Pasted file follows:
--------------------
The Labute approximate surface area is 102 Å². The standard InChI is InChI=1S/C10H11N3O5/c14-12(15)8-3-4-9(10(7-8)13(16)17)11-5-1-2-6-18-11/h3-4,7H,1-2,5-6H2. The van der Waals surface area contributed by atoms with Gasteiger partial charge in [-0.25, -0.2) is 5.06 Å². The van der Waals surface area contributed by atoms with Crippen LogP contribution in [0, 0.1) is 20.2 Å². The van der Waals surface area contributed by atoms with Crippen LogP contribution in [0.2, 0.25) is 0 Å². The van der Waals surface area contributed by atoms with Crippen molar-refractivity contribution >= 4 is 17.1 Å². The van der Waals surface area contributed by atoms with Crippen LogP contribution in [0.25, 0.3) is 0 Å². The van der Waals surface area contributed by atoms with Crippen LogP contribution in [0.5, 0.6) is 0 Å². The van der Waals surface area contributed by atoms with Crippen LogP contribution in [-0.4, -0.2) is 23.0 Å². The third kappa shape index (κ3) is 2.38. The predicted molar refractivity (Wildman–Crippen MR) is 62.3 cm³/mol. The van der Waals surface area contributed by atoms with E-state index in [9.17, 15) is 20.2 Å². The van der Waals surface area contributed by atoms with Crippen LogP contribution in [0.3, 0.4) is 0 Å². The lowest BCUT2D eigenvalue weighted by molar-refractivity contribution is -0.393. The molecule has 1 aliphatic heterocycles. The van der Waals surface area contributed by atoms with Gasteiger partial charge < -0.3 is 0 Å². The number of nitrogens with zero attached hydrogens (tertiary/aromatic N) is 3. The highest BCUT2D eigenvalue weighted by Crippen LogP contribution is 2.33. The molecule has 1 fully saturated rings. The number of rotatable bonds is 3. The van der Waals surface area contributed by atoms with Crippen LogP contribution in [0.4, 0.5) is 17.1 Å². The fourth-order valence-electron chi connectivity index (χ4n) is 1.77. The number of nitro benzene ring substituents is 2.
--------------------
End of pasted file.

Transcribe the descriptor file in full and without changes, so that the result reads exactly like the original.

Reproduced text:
The Labute approximate surface area is 102 Å². The standard InChI is InChI=1S/C10H11N3O5/c14-12(15)8-3-4-9(10(7-8)13(16)17)11-5-1-2-6-18-11/h3-4,7H,1-2,5-6H2. The van der Waals surface area contributed by atoms with Gasteiger partial charge in [-0.25, -0.2) is 5.06 Å². The van der Waals surface area contributed by atoms with Crippen LogP contribution in [0, 0.1) is 20.2 Å². The van der Waals surface area contributed by atoms with Crippen LogP contribution in [0.2, 0.25) is 0 Å². The van der Waals surface area contributed by atoms with Crippen molar-refractivity contribution >= 4 is 17.1 Å². The van der Waals surface area contributed by atoms with Crippen LogP contribution in [0.25, 0.3) is 0 Å². The van der Waals surface area contributed by atoms with Crippen LogP contribution in [0.5, 0.6) is 0 Å². The van der Waals surface area contributed by atoms with Crippen LogP contribution in [-0.4, -0.2) is 23.0 Å². The third kappa shape index (κ3) is 2.38. The predicted molar refractivity (Wildman–Crippen MR) is 62.3 cm³/mol. The van der Waals surface area contributed by atoms with E-state index in [9.17, 15) is 20.2 Å². The van der Waals surface area contributed by atoms with Crippen LogP contribution in [0.3, 0.4) is 0 Å². The lowest BCUT2D eigenvalue weighted by molar-refractivity contribution is -0.393. The molecule has 1 aliphatic heterocycles. The van der Waals surface area contributed by atoms with Gasteiger partial charge < -0.3 is 0 Å². The number of nitrogens with zero attached hydrogens (tertiary/aromatic N) is 3. The highest BCUT2D eigenvalue weighted by Crippen LogP contribution is 2.33. The molecule has 1 fully saturated rings. The number of rotatable bonds is 3. The van der Waals surface area contributed by atoms with Crippen LogP contribution in [0.4, 0.5) is 17.1 Å². The fourth-order valence-electron chi connectivity index (χ4n) is 1.77. The number of nitro benzene ring substituents is 2.